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    ABSTRACT: A solitary pulmonary nodule (SPN) is defined as a round opacity that is smaller than 3 cm. It may be solid or subsolid in attenuation. Semisolid nodules may have purely ground-glass attenuation or be partly solid (mixed solid and ground-glass attenuation). The widespread use of multidetector computed tomography (CT) has increased the detection of SPNs. Although clinical assessment of patients' risk factors for malignancy-such as age, smoking history, and history of malignancy-is important to determine appropriate treatment, in the recently published Fleischner guidelines for subsolid nodules, smoking history does not factor into their recommendations for management because there is an increasing incidence of lung adenocarcinoma in younger and nonsmoking patients. At imaging evaluation, obtaining prior chest radiographs or CT images is useful to assess nodule growth. Further imaging evaluation, including CT enhancement studies and positron emission tomography (PET), helps determine the malignant potential of solid SPNs. For subsolid nodules, initial follow-up CT is performed at 3 months to determine persistence, because lesions with an infectious or inflammatory cause can resolve in the interval. CT enhancement studies are not applicable for subsolid nodules, and PET is of limited utility because of the low metabolic activity of these lesions. Because of the likelihood that persistent subsolid nodules represent adenocarcinoma with indolent growth, serial imaging reassessment for a minimum of 3 years and/or obtaining tissue samples for histologic analysis are recommended. In the follow-up of subsolid SPNs, imaging features that indicate an increased risk for malignancy include an increase in size, an increase in attenuation, and development of a solid component. ©RSNA, 2014.
    Radiographics 10/2014; 34(6):1658-1679. DOI:10.1148/rg.346130092 · 2.60 Impact Factor
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    ABSTRACT: Oncologic therapy is constantly evolving to improve patient outcomes, especially with regard to chemotherapy. The use of combination therapies and development and implementation of molecular targeted therapy lead to iatrogenic conditions that the radiologist must be aware of in interpreting studies of and caring for the oncologic patient. Knowledge of the chemotherapeutic agents and the imaging appearances of associated toxicities can impact patient management and decrease patient morbidity and mortality.
    Radiologic Clinics of North America 09/2014; 52(5):1029-1040. DOI:10.1016/j.rcl.2014.05.008 · 1.98 Impact Factor
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    ABSTRACT: Oncologic patients are treated with a combination of chemotherapy, radiation therapy, and surgery. Advances in therapeutic options have greatly improved the survival of patients with cancer. Examples of these advances are newer chemotherapeutic agents that target the cell receptors and advanced radiation therapy delivery systems. It is imperative that radiologists be aware of the variety of imaging findings seen after therapy in patients with cancer. Complications may occur with classic cytotoxic therapies (eg, 5-fluorouracil), usually at higher or prolonged doses or when administered to radiosensitive areas. Newer targeted systemic agents, such as bevacizumab and imatinib, have associated characteristic toxicities because their effects on cells do not depend on dose. Radiation may induce early and late effects in local normal tissues that may be seen at imaging. Imaging findings after chemotherapy include fatty liver, pseudocirrhosis, hepatic veno-occlusive disease, and splenic rupture. Complications of radiation therapy include large and small bowel strictures and radiation-induced hepatitis and tumors. Awareness of the various therapeutic options and knowledge of the spectrum of posttherapeutic complications allows radiologists to provide a comprehensive report that may impact patient management. ©RSNA, 2014.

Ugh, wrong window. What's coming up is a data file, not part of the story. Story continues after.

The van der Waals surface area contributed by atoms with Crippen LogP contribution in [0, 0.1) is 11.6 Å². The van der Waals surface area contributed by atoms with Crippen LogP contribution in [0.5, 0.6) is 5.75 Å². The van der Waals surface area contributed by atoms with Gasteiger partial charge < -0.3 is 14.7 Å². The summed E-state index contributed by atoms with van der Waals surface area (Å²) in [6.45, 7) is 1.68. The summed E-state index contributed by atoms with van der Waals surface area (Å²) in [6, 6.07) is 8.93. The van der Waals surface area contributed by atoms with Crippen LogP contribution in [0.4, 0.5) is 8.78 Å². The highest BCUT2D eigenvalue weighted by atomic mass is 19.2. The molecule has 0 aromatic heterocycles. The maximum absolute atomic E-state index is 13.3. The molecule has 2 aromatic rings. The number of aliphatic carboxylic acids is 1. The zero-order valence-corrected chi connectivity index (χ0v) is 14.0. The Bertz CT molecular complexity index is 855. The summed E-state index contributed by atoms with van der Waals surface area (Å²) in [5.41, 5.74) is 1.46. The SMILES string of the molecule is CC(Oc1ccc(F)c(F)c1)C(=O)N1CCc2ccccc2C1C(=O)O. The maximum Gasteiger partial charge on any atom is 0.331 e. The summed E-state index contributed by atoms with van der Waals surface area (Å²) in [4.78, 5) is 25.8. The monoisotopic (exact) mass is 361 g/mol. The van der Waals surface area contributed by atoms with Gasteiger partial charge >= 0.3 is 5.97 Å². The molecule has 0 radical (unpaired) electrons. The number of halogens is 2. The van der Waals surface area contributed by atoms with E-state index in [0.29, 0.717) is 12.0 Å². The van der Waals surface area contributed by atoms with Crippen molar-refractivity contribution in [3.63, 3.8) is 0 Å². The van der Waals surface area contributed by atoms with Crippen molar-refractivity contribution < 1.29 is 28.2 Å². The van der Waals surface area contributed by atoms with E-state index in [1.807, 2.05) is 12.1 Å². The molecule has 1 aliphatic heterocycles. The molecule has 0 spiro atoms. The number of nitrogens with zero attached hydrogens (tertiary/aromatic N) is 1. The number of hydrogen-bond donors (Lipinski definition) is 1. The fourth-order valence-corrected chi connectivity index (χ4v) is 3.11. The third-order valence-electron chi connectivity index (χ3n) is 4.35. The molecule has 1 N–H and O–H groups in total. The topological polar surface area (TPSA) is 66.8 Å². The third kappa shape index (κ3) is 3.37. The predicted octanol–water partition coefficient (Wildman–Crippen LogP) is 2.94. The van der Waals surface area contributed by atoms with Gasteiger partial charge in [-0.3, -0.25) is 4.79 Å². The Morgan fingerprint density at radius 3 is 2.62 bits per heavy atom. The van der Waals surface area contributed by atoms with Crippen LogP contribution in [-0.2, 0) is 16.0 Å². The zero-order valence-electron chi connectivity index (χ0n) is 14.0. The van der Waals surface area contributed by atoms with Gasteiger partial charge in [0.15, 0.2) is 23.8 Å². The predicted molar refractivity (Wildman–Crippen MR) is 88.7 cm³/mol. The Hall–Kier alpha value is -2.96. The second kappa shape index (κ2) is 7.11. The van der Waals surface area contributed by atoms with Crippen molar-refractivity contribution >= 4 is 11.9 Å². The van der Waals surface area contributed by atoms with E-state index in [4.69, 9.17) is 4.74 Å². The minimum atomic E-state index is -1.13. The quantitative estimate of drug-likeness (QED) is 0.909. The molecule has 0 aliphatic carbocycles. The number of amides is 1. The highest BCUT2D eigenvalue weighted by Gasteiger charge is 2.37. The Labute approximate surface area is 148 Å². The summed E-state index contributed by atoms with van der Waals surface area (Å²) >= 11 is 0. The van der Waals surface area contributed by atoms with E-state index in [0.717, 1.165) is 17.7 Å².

Radiographics 07/2014; 34(4):941-961. DOI:10.1148/rg.344140082 · 2.60 Impact Factor
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    ABSTRACT: Richter's syndrome (RS) is associated with poor outcome. The prognosis of patients with histologically aggressive chronic lymphocytic leukemia (CLL), HAC, has not been studied. We aimed to correlate 2-Deoxy-2-[(18)F]fluoroglucose/positron emission tomography (FDG/PET) data, histological diagnosis, clinical characteristics and survival in patients with CLL. 332 patients with CLL were histologically classified as: 95 RS, 117 HAC, and 120 histologically indolent CLL (HIC). HAC and RS patients had higher maximum standardized uptake value (SUVmax), more frequent constitutional symptoms, poorer PS, lower hemoglobin and platelets, higher LDH and beta-2-microglobulin. A SUVmax≥10 strongly correlated with mortality (overall survival, OS, 56.7 vs 6.9 months in patients with SUVmax<10 vs ≥10). Survival of patients with RS and HAC was similar among patients with SUVmax<10 or ≥10. SUVmax≥10, PS≥2, bulky disease, and age≥65 were independently associated with shorter OS. In patients undergoing both fine-needle aspiration (FNA) and biopsy, FNA proved diagnostically inadequate in 23%, 29% and 53% of HIC, HAC and RS, respectively. FDG/PET is a useful diagnostic tool in patients with CLL and suspected transformation. Patients with HAC show different characteristics and worse prognosis compared to those with HIC. Patients with different CLL phases, but similar SUVmax have similar outcome. Tissue biopsy should be preferred for diagnosing RS.
    Blood 03/2014; 123(18). DOI:10.1182/blood-2013-11-536169 · 10.45 Impact Factor
  • Radiologic Clinics of North America 01/2014; 52(1):85–103. · 1.98 Impact Factor
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    ABSTRACT: Thoracotomy with lung resection produces postoperative changes that can be challenging for the radiologist. Complications related to anatomic and physiologic changes, infection, and breakdown of surgical anastomoses can significantly increase morbidity and mortality. Prompt and accurate diagnosis of serious postoperative complications is essential.
    Radiologic Clinics of North America 01/2014; 52(1):85-103. DOI:10.1016/j.rcl.2013.08.008 · 1.98 Impact Factor
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    ABSTRACT: PET/CT is widely used in the staging and assessment of therapeutic response in patients with malignancies. Accurate interpretation of PET/CT requires knowledge of the normal physiologic distribution of [18F]-fluoro-2-deoxy-d-glucose, artifacts due to the use of CT for attenuation correction of the PET scan and potential pitfalls due to malignancies that are PET negative and benign conditions that are PET positive. Awareness of these artifacts and potential pitfalls is important in preventing misinterpretation that can alter patient management.
    Radiologic Clinics of North America 01/2014; 52(1):17-25. DOI:10.1016/j.rcl.2013.08.005 · 1.98 Impact Factor
  • Radiologic Clinics of North America 01/2014; 52(1):17–25. · 1.98 Impact Factor

Publication Stats

3k Citations
320.11 Total Impact Points


  • 2000–2015
    • University of Texas MD Anderson Cancer Center
      • • Division of Diagnostic Imaging
      • • Department of Surgical Oncology
      • • Department of Radiology
      Houston, Texas, United States
  • 2006–2008
    • University of Houston
      Houston, Texas, United States